Social distance of trees

One of the best books I’ve read in recent years is The Overstory, Richard Powers’ novel of the American chestnut blight that wiped out almost all of those beautiful trees by the end of the 1930s. Powers wraps stories of people’s lives around that core like concentric rings. The novel won the Pulitzer Prize for Fiction on April 15, 2019, a year ago yesterday. Author Robert Macfarlane’s enthusiastic praise of the book led me to read it and to plunge deep into the secretive, endlessly fascinating world of trees. They communicate with one another. They have memory. Maybe they are whispering their secrets to us … This week Macfarlane shared an article on Twitter about the social distance practice of some trees, the phenomenon known as crown or canopy shyness, their treetops (“overstory”) not touching in order to survive in the competition for resources like sunlight. That was the clarion call to me: Write something. About trees and how they do this. But what? How? Then I stumbled across a different article about the Fibonacci sequence of trees, oaks in particular: as their branches grow, five branches to two spirals, a pattern is formed. Could I combine these ideas, somehow?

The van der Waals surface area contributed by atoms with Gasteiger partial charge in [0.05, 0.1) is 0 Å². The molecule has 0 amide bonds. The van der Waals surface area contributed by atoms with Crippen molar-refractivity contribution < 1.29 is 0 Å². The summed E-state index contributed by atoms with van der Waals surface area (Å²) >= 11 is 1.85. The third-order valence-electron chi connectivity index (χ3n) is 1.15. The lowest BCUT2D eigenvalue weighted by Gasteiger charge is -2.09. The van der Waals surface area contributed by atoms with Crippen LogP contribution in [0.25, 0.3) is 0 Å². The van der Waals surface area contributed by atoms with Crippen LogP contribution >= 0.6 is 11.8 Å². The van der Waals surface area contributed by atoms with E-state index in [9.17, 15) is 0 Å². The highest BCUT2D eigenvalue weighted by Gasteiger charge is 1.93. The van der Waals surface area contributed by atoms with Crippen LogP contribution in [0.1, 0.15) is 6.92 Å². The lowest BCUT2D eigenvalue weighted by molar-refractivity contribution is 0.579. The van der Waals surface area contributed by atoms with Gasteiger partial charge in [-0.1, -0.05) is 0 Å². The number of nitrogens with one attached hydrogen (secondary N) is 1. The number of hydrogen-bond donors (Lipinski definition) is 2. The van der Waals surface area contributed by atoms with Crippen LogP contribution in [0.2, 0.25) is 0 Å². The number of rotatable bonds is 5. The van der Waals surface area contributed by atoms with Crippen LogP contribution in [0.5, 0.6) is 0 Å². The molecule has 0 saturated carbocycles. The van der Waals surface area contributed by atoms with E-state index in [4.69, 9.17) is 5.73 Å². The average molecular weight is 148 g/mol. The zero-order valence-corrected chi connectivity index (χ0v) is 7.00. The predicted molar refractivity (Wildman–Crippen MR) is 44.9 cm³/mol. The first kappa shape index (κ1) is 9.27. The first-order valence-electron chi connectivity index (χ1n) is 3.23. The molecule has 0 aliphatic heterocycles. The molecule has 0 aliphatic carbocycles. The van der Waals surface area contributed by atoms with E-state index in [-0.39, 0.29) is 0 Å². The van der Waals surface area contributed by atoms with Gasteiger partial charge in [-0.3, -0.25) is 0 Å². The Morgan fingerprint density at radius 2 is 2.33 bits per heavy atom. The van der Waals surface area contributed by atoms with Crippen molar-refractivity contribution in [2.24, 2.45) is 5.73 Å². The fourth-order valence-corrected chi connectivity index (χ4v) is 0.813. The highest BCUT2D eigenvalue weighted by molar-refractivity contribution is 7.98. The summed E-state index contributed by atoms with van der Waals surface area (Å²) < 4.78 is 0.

Doesn’t poetry always make a way?

A Fibonacci poem on the social distance practices of trees:

Trees
keep
distance:
crown shyness,
their overstory,
shared but not touching each other.

Photo: Old oak. Dave Parker. CC BY.

5 thoughts on “Social distance of trees

  1. Don’t you just love the universe and nature and how ideas touch each other, like the overstory? The Fib poem is one I successfully use with kids. Love “crown shyness.”

    Liked by 1 person

  2. I’ve been wanting to read overstory for quite some time!

    And ohhh the Fibonacci sequence. As someone who loves numbers as much as she loves words, I find such fascination with the patterns in nature: Fibonacci, fractals, the Golden Ratio…all of it. There is poetry to nature, and anyone who disagrees just hasn’t looked closely enough.

    Liked by 1 person

    • There are so many glorious passages in The Overstory that I started flagging the pages… you must read! I need to reread. I’ve never been an especially “math smart” person (alas). But I am fascinated by its blueprints in nature – pi being part of the rainbow and all. Unparalleled precision.

      Liked by 1 person

      • Here’s my soabox: I think people are MUCH more mathematically-minded than they give themselves credit for.

        In my former job, where my position focused mostly on mathematics (imagine!), I fancied myself as someone who would tutor adults to get in touch with their inner mathematician. I still think I could!

        Liked by 1 person

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